Infants, toddlers and preschoolers, all learn through observation and imitation of their surroundings. And yet, the in-born, natural instinct of “watch and learn” seems to have been largely missing from our children’s lives. In our times, with both parents heavily dependent on other adults, grandparents & domestic helps, amongst others, to run a major part of their lives, children don’t see the role-models in self-reliance that they want to see around them – their parents.
Which brings us to the natural question – what role models have us parents become to our children ? As conditioned urbanites, we mostly don’t do household chores, cook, wash our clothes, iron, clean up – the list is endless. What are we teaching out children ? The inherent irony is that, given an opportunity, we would rather be the “helicopter parent“, becoming over-focused on our children, and end up taking too much responsibility for our children’s experiences, for the good and the bad.
It may be hard at times to step back and give your child the time and space to do it on their own or not take help of other care givers around the house, but the benefits far outweigh the time it takes to see it through.
Be emulation worthy
Show them the right path. Don’t always be seen ordering the domestic help or your spouse. Do things for yourself and others. Be seen helping each other as a family unit when at home. Cook, do laundry, lay the table, mop and dust, wash cars, de-clutter yur home or a room with your children, at least on the weekends.
Dressing and Self-care
Here is where parents can apply the ‘Hand-over-hand to I can do it’ strategy successfully. From a young age, you can start with teaching children simple tasks using the hand-over-hand technique where you physically guide them through the motions. Simple acts like tidying up their toys, brushing their teeth, and washing their hands work well with this. The goal is to start with the hand-over-hand technique while continuing to encourage them to do it on their own. Brushing teeth and washing hands can be done again with mom or dad’s help until their skills improve. If you are teaching them to take their own shoes off, you would gently take their hands in yours, guide them to their shoe while saying, “It’s time to take your shoes off”. With one hand on the heel and one hand on the tip of the toe (your hand is still on top of theirs), guide them to gently pull their shoe off so that they can feel the motion.
When teaching them how to feed themselves, hold their hand while they are gripping the spoon and guide it toward the bowl and then to their mouth. Once they have gotten the hang of it, you can hand-over-hand help them scoop the food into the spoon but then allow them the independence to guide it to their own mouth.
Making it Routine
Have a routine around basic skills so that they know what is expected of them and when. Routines offer children the predictability they thrive on and can lessen resistance to tasks. Knowing what comes next in their day to day also helps decrease anxiety surrounding transitions. Brushing teeth happens after breakfast and before bed; washing their face happens after meals; putting on slippers after taking shoes off are all things that are done consistently throughout the day.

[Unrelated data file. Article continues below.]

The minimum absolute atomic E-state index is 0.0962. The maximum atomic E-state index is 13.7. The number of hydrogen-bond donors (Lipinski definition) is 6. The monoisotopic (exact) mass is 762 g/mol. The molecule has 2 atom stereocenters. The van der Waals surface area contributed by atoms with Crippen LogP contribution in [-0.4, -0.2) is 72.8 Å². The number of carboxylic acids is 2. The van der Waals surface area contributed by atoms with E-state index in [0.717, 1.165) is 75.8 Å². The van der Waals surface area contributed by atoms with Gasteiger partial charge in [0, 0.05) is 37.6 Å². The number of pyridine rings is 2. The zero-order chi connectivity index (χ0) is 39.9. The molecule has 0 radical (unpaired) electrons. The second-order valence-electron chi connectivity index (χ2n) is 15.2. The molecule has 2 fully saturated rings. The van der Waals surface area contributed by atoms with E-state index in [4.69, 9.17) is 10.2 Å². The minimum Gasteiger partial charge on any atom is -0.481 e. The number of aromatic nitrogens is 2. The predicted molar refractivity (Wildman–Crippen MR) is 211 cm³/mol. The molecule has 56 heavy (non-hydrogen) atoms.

Some toddlers really struggle with control. Trying to get control and trying to keep that control can be what drives a toddler’s whole day. Whether it’s picking the clothes they wear, the cup they drink from, or the books they will read, offering them a choice will help them feel more empowered. The trick is that you only want to offer them the choice between two things: “this” or “that”! Anything more can be overwhelming and create even more challenge.
Here is a general checklist for Age-appropriate self-reliance skills in children
* Cleaning their face and their high chair tray after a meal
* Starting to feed themselves with utensils
* Drinking from an open cup
* Helping to dress and undress themselves: straightening their arms when you put their shirt on; recognizing where their socks and shoes go (let them try it on their own!)
* A little more independence with dressing and undressing themselves; putting on their own shoes and coat
* Getting a tissue to blow their own nose
* Washing their own hands (with help)
* Pulling their own pants up and down when going to the bathroom
* Some independent play in short increments
* Brushing their own hair
* Brushing their own teeth (you will want to go over it after)
* Going to the bathroom on their own
* Washing hands independently with help from a bench
* Dressing and undressing from outdoor clothes
* Increase time and opportunity for independent play
* While staying nearby, let them explore outside
* Fully dressing and undressing themselves, including zippers and buttons
* Wiping their own bottom after they have had a bowel movement
Although we may need to fight the urge to jump in and do everything for them, it truly is beneficial to take the extra time to teach self-sufficiency skills in children. (And it will be easier on you in the long run!) Once they’ve mastered these small but important things, you can graduate to even more complex life skills.
While teaching them these, be sure to praise their efforts, and help them if they need it while encouraging them to do it on their own. Sometimes just being beside them and offering your support as they try can help them deal with the frustration that comes along with learning, but it won’t be long before they’re saying, “I can do it on my own!”